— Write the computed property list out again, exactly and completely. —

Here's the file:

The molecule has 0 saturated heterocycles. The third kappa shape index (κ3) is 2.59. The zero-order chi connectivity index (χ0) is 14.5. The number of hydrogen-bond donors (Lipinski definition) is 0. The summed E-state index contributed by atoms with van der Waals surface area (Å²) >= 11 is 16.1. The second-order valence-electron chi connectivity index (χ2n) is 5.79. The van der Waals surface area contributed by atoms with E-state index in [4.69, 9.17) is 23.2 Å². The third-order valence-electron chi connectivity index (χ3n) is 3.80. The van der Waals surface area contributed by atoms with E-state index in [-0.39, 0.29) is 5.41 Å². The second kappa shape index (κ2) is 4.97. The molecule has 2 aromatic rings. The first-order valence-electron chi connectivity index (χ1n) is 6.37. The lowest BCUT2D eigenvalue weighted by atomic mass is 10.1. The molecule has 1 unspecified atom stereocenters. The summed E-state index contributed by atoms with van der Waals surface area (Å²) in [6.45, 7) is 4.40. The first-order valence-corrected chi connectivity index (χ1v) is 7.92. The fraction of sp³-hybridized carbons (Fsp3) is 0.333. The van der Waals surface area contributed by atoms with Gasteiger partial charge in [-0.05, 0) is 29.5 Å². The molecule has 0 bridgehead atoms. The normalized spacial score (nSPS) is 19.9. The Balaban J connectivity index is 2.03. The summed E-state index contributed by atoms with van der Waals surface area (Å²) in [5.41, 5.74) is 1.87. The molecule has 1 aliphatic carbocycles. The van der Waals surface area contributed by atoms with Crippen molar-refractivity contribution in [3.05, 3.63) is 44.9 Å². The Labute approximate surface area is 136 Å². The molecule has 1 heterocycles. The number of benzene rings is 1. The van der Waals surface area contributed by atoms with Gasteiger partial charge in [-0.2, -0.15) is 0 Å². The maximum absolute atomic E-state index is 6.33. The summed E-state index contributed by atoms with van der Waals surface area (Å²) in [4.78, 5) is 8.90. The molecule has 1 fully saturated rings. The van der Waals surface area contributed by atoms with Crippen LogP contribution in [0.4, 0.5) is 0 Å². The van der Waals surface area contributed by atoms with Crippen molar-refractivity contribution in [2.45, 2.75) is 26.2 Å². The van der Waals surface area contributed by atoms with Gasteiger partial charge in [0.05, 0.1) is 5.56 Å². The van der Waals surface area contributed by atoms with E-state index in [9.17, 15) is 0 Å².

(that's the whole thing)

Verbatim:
The molecule has 0 saturated heterocycles. The third kappa shape index (κ3) is 2.59. The zero-order chi connectivity index (χ0) is 14.5. The number of hydrogen-bond donors (Lipinski definition) is 0. The summed E-state index contributed by atoms with van der Waals surface area (Å²) >= 11 is 16.1. The second-order valence-electron chi connectivity index (χ2n) is 5.79. The van der Waals surface area contributed by atoms with E-state index in [4.69, 9.17) is 23.2 Å². The third-order valence-electron chi connectivity index (χ3n) is 3.80. The van der Waals surface area contributed by atoms with E-state index in [-0.39, 0.29) is 5.41 Å². The second kappa shape index (κ2) is 4.97. The molecule has 2 aromatic rings. The first-order valence-electron chi connectivity index (χ1n) is 6.37. The lowest BCUT2D eigenvalue weighted by atomic mass is 10.1. The molecule has 1 unspecified atom stereocenters. The summed E-state index contributed by atoms with van der Waals surface area (Å²) in [6.45, 7) is 4.40. The first-order valence-corrected chi connectivity index (χ1v) is 7.92. The fraction of sp³-hybridized carbons (Fsp3) is 0.333. The van der Waals surface area contributed by atoms with Gasteiger partial charge in [-0.05, 0) is 29.5 Å². The molecule has 0 bridgehead atoms. The normalized spacial score (nSPS) is 19.9. The Balaban J connectivity index is 2.03. The summed E-state index contributed by atoms with van der Waals surface area (Å²) in [5.41, 5.74) is 1.87. The molecule has 1 aliphatic carbocycles. The van der Waals surface area contributed by atoms with Crippen molar-refractivity contribution in [3.05, 3.63) is 44.9 Å². The Labute approximate surface area is 136 Å². The molecule has 1 heterocycles. The number of benzene rings is 1. The van der Waals surface area contributed by atoms with Gasteiger partial charge in [-0.2, -0.15) is 0 Å². The maximum absolute atomic E-state index is 6.33. The summed E-state index contributed by atoms with van der Waals surface area (Å²) in [4.78, 5) is 8.90. The molecule has 1 fully saturated rings. The van der Waals surface area contributed by atoms with Crippen LogP contribution in [0.4, 0.5) is 0 Å². The van der Waals surface area contributed by atoms with Crippen molar-refractivity contribution in [2.45, 2.75) is 26.2 Å². The van der Waals surface area contributed by atoms with Gasteiger partial charge in [0.05, 0.1) is 5.56 Å². The van der Waals surface area contributed by atoms with E-state index in [9.17, 15) is 0 Å².